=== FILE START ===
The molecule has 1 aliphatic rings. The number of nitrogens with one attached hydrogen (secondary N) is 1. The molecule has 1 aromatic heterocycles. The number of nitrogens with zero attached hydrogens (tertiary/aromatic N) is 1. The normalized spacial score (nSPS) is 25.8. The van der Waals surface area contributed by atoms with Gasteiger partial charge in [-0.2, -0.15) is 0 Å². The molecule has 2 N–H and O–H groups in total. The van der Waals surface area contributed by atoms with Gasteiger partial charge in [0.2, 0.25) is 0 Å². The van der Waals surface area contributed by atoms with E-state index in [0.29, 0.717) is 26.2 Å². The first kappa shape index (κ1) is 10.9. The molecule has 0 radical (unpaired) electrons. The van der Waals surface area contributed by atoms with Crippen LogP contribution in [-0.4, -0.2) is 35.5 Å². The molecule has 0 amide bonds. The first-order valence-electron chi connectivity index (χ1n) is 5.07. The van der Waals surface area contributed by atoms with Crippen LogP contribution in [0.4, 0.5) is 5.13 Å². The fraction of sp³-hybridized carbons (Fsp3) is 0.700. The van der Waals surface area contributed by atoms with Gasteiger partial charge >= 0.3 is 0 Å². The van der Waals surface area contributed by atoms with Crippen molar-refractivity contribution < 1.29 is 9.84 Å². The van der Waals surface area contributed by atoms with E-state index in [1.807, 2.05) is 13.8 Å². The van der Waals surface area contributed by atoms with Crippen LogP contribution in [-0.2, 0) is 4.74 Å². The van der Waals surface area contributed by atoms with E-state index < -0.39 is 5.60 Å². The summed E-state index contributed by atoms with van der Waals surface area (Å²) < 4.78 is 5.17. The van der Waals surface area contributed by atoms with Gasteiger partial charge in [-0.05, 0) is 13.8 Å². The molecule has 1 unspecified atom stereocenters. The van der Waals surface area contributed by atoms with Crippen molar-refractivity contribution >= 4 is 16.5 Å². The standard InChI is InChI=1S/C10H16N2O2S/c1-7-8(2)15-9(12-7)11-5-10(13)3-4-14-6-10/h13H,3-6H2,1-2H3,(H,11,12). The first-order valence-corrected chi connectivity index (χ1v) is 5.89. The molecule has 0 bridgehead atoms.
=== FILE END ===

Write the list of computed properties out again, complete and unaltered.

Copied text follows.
The molecule has 1 aliphatic rings. The number of nitrogens with one attached hydrogen (secondary N) is 1. The molecule has 1 aromatic heterocycles. The number of nitrogens with zero attached hydrogens (tertiary/aromatic N) is 1. The normalized spacial score (nSPS) is 25.8. The van der Waals surface area contributed by atoms with Gasteiger partial charge in [-0.2, -0.15) is 0 Å². The molecule has 2 N–H and O–H groups in total. The van der Waals surface area contributed by atoms with Gasteiger partial charge in [0.2, 0.25) is 0 Å². The van der Waals surface area contributed by atoms with E-state index in [0.29, 0.717) is 26.2 Å². The first kappa shape index (κ1) is 10.9. The molecule has 0 radical (unpaired) electrons. The van der Waals surface area contributed by atoms with Crippen LogP contribution in [-0.4, -0.2) is 35.5 Å². The molecule has 0 amide bonds. The first-order valence-electron chi connectivity index (χ1n) is 5.07. The van der Waals surface area contributed by atoms with Crippen LogP contribution in [0.4, 0.5) is 5.13 Å². The fraction of sp³-hybridized carbons (Fsp3) is 0.700. The van der Waals surface area contributed by atoms with Gasteiger partial charge >= 0.3 is 0 Å². The van der Waals surface area contributed by atoms with Crippen molar-refractivity contribution < 1.29 is 9.84 Å². The van der Waals surface area contributed by atoms with E-state index in [1.807, 2.05) is 13.8 Å². The van der Waals surface area contributed by atoms with Crippen LogP contribution in [-0.2, 0) is 4.74 Å². The van der Waals surface area contributed by atoms with E-state index < -0.39 is 5.60 Å². The summed E-state index contributed by atoms with van der Waals surface area (Å²) < 4.78 is 5.17. The van der Waals surface area contributed by atoms with Gasteiger partial charge in [-0.05, 0) is 13.8 Å². The molecule has 1 unspecified atom stereocenters. The van der Waals surface area contributed by atoms with Crippen molar-refractivity contribution >= 4 is 16.5 Å². The standard InChI is InChI=1S/C10H16N2O2S/c1-7-8(2)15-9(12-7)11-5-10(13)3-4-14-6-10/h13H,3-6H2,1-2H3,(H,11,12). The first-order valence-corrected chi connectivity index (χ1v) is 5.89. The molecule has 0 bridgehead atoms.